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Hultgren, Roskam re-elected, in friendlier districts

Randy Hultgren

Randy Hultgren

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Updated: December 8, 2012 6:29AM



As the nationwide Republican leadership pushed to return to a majority in the U.S. House of Representatives, the party had its eyes, and its money, focused on some key congressional races where GOP incumbents are struggling to stay in office in the west Chicago suburbs.

The redesigned districts represented now by Randy Hultgren, R-Winfield Township, and Peter Roskam, R-Wheaton, were not two of those, and both won re-election handily on Tuesday night.

The Democratic Party-controlled 2010 redistricting process created new Illinois congressional districts whose more “blue” populations threatened the re-election of Joe Walsh, Robert Dold and Judy Biggert. But in the new 14th District, first-term incumbent Hultgren apparently defeated challenger Dennis Anderson, a Gurnee Democrat. And in the redesigned 6th District, two-term incumbent Roskam beat off the challenge of Leslie Coolidge, a Barrington Hills Democrat.

The Associated Press projected at 8:08 p.m. that both Hultgren and Roskam would be re-elected.

Three hours later, with 91 percent of the 14th District’s precincts counted, Hultgren was leading with 166,134 votes (59 percent) to 114,277 votes (41 percent).

In the 6th District, with all but one precinct counted, Roskam was ahead 189,096 (60 percent) to 128,385 (40 percent).

Hultgren, speaking by phone at about 10:30 p.m. from the Election Night party of fellow GOP congresswoman Judy Biggert in Naperville, said it was a bittersweet victory because of the defeat of Biggert, Walsh and Dold. He blamed their defeat on how the Chicago-area districts were redrawn by the Democratic-controlled legislature.

“Basically, they just had really bad new districts,” Hultgren said. “The map won. The map was drawn for Democratic candidates and they won. It’s frustrating when a few leaders in Springfield decide who our representatives will be rather than having the voters decide.”

Hultgren and Roskam may have been helped Tuesday by the same redistricting process that helped defeat their three comrades. The redesigned 14th District looks little like it did when J. Dennis Hastert called it home and it covered most of the Fox Valley. It now includes all or part of seven counties — Kane, Kendall, DeKalb, DuPage, Will, McHenry and Lake. It stretches from Illinois’ northern border, south to Kendall County and Naperville.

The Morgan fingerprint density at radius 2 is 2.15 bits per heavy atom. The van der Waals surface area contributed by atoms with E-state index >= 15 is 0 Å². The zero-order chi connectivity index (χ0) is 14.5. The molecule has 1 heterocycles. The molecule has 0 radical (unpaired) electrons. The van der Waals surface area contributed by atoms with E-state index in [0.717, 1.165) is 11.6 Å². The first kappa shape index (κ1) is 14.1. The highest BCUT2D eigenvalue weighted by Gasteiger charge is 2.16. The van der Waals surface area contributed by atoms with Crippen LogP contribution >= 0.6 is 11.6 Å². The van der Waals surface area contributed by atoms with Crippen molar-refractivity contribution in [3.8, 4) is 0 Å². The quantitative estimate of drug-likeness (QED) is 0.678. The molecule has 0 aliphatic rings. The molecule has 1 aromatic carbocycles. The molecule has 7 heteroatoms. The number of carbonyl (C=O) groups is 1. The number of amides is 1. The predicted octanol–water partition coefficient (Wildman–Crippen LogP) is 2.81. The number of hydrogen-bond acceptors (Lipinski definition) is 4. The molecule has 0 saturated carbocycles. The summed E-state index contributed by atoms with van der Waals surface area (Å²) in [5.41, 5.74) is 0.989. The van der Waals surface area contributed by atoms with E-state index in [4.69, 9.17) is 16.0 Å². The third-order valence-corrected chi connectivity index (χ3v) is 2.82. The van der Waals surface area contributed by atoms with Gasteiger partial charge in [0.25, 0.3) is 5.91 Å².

Towns inside it include most or all of Hampshire, Huntley, Burlington, Marengo, Pingree Grove, Sycamore, Crystal Lake, Woodstock, McHenry, Harvard, Antioch, Yorkville, Sandwich, Oswego and large pieces of the Tri-Cities and Naperville.

What the 14th no longer does include is the more Democrat-oriented larger cities of Aurora and Elgin, which were turned over to other districts to threaten the re-election prospects of people like Walsh and Biggert. Democrats decided to sacrifice the 14th by leaving it mostly full of Republicans. Only half of the redesigned 14th had been in the old district.

In a second thrust, the Democratic map-drawers also put the homes of both Hultgren and Walsh within the new 14th, apparently hoping they would eat each other up in the March primary. But instead, Walsh decided to run again in the adjoining 8th District.

Hultgren praised Walsh for the self-sacrifice of running in the more Democratic 8th rather than going against Hultgren in the primary.

Hultgren has been involved in local politics since he was elected to the DuPage County Board in 1994. He served more than a decade in the Illinois General Assembly before beating Democrat Bill Foster in 2010. It was the same Bill Foster who Tuesday night got back into Congress by defeating Biggert.

The 46-year-old Hultgren will return to Congress as part of an outspoken congressional contingent that has stymied the president’s agenda. He has vowed to fight against the Affordable Health Care Act, though he supports allowing young people to stay on their parents’ insurance and favors protection for pre-existing conditions. Hultgren says government spending must be cut, but says the military budget is off limits. He also supports increased spending on science.

When asked before the election about how he has changed since 2010, Hultgren said he was sobered by the problems facing the country.

“I think I’m also a little wiser in knowing more how politics pervades everything,” he said. “That frustrates me and I want to see what I can do to start changing that.”

Anderson, of Gurnee, had never run for any political office. The retired medical researcher walked a lot of miles, talking to voters in “retail campaigning.”

Whipping up support

In the four short years since he was sent to Washington, Roskam, from Wheaton, has advanced into the Republican leadership until he is now the House’s chief deputy majority whip.

Surrounded on the north, west and south by the 14th, the redrawn 6th District itself looks like a pair of jaws, biting down on the Democratic areas that make up the western half of the new 8th. It includes parts of five counties — Kane, DuPage, Cook, Lake and McHenry. The towns inside it include all or parts of South Elgin, West Dundee, Sleepy Hollow, Gilberts, Algonquin, Lake in the Hills, Barrington, Cary, Fox River Grove, Bartlett, Wayne, the far west parts of Elgin and Carpentersville, and much of solidly Republican, heavily populated DuPage County, including half of Naperville, Wheaton, Glen Ellyn, Lombard, Elmhurst, Downers Grove, Winfield and West Chicago.

Coolidge, a certified public accountant from Barrington Hills, faced two challengers in the March Democratic primary but drew as many votes as both of them put together.

Staff writer Matt Hanley contributed to this report.



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